The Big Bonus

The great bonus was meeting other writers in the same boat as me, and getting to spend quality time with them. It was like finding my own community for a week, a group of people who cared as much about writing as I did, who wanted to talk about the art of it and the pitfalls. I learned a huge amount from the chats we had and there were some great laughs along the way. Some of them have become close friends who I share my thoughts about writing with to this day.

Once when I was waxing lyrical about my experience, a friend said: ‘Yeah, but residentials aren’t for every writer.’

I’m not sure I agree. What writer wouldn’t want a break from their desk in a place and space where their work could be nurtured and encouraged, and where the usually solitary task of writing could be a more shared experience? If you haven’t given yourself that gift, and you’re in the position to afford it, I’d say do it now.

The Free With Words retreat, with tutor Paul McVeigh and facilitator Brian Finnegan, takes place in Tuscany  from September 7-14th, 2019. Find out more here.

(c) Brian Finnegan


About Knowing Me, Knowing You:

1983 – an unforgettable summer of rebellion, first love and shared secrets for four teenage friends and ABBA fans. Three decades on, and much has changed . . . Devoted wife and mother-of-two Maggie Corcoran can barely recall the freedom of those halcyon days, as she comes to terms with some life-shattering news – alone. Reclusive ex-pop star Daniel Smith is reluctantly back in the super trouper limelight, and problems close to home are challenging his desperate need to hide away.Dee, now a successful business woman, has come a long way since her wild youth. But while she’s very bit a force to be reckoned with in the boardroom, her marriage tells a different story.And for the once shy and retiring Charlie, life has changed in ways the four could never have imagined. But personal happiness has come at a heart-breaking price.When Maggie decides to reform the old crowd for an ABBA reunion concert in Stockholm, old memories are reawakened, good and bad. And each discovers that to lay the past to rest, sometimes you’ve got to take a chance on the future . . .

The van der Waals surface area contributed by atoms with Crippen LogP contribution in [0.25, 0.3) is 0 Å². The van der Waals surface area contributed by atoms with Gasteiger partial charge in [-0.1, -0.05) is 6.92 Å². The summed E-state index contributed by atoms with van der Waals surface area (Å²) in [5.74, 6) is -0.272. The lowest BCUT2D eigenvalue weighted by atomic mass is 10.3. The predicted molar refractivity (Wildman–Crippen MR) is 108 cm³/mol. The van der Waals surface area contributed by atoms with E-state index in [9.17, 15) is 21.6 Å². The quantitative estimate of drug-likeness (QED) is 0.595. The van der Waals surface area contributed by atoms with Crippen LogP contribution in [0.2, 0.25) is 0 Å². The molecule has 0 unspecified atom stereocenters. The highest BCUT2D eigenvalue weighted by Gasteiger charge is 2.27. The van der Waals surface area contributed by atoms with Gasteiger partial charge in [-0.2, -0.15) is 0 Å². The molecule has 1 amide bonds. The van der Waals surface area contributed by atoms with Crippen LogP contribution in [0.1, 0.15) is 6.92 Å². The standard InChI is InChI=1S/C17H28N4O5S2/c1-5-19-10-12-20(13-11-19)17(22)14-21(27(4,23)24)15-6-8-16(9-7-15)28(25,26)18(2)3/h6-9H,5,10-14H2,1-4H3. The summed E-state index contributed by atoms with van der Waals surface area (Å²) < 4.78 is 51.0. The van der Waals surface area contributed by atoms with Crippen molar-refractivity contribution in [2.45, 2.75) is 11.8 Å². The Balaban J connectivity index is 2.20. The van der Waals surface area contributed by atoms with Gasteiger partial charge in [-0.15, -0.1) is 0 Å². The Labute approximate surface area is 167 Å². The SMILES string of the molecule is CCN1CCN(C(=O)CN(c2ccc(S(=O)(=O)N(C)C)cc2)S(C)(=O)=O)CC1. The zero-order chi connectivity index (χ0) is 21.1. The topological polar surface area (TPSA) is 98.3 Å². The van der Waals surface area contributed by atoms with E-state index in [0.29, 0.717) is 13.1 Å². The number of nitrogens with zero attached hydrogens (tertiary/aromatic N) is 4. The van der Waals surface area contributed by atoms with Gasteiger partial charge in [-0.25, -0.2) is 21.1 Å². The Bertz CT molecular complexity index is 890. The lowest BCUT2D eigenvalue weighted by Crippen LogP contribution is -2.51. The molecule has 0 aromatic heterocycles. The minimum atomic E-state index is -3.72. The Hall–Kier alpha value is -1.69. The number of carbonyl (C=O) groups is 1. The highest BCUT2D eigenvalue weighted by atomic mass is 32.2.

Order your copy online here.

About the author

When I was 10 years old I won first prize in my class in a story writing competition and had my Eureka! moment. When I grow up, I decided, I am going to write books.

It’s taken me a long time to grow up. In the meantime, I’ve been a painter (after getting a degree in fine art), an usher at the Chippendales strip show, a production line worker in the Chap Stick Factory, Santa Claus in a department store, a market stall owner, and a reliable line-up member for the police. A stint as a magazine designer led me back to writing. I became a freelance journalist, writing for most of the newspapers in Ireland, and a magazine editor, which I still do as a day job.
But the hankering to write a book always remained, so a couple of years ago I decided to take my courage in my hands and strike out at last. The result was my first novel, The Forced Redundancy Film Club, published by Hachette Books.
My second novel, Knowing Me, Knowing You was published, the story of a teenage ABBA fanclub who reunite 30 years later, when ABBA play one reunion concert in Stockholm. I realised throughout the writing of this book that what interests me, and what informs my books so far, is the complicated ties of friendship.